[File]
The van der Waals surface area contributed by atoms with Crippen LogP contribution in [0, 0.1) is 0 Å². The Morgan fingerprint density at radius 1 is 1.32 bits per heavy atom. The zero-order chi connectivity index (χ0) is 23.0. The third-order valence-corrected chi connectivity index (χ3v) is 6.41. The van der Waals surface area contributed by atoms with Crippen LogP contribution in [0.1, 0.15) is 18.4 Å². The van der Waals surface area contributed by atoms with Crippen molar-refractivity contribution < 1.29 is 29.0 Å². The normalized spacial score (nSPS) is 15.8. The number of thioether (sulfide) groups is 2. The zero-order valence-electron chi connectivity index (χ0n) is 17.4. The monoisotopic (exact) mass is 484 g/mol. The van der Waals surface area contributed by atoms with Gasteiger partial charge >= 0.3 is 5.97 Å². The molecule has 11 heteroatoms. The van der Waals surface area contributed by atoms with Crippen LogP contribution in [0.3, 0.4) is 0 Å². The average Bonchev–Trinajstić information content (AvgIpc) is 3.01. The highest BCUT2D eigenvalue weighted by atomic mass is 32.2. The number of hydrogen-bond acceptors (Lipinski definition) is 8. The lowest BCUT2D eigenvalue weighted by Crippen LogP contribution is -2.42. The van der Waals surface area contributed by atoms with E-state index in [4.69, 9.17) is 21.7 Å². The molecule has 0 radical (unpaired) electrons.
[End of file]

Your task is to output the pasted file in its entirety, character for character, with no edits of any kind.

The van der Waals surface area contributed by atoms with Crippen LogP contribution in [0, 0.1) is 0 Å². The Morgan fingerprint density at radius 1 is 1.32 bits per heavy atom. The zero-order chi connectivity index (χ0) is 23.0. The third-order valence-corrected chi connectivity index (χ3v) is 6.41. The van der Waals surface area contributed by atoms with Crippen LogP contribution in [0.1, 0.15) is 18.4 Å². The van der Waals surface area contributed by atoms with Crippen molar-refractivity contribution < 1.29 is 29.0 Å². The normalized spacial score (nSPS) is 15.8. The number of thioether (sulfide) groups is 2. The zero-order valence-electron chi connectivity index (χ0n) is 17.4. The monoisotopic (exact) mass is 484 g/mol. The van der Waals surface area contributed by atoms with Gasteiger partial charge >= 0.3 is 5.97 Å². The molecule has 11 heteroatoms. The van der Waals surface area contributed by atoms with Crippen LogP contribution in [0.3, 0.4) is 0 Å². The average Bonchev–Trinajstić information content (AvgIpc) is 3.01. The highest BCUT2D eigenvalue weighted by atomic mass is 32.2. The number of hydrogen-bond acceptors (Lipinski definition) is 8. The lowest BCUT2D eigenvalue weighted by Crippen LogP contribution is -2.42. The van der Waals surface area contributed by atoms with E-state index in [4.69, 9.17) is 21.7 Å². The molecule has 0 radical (unpaired) electrons.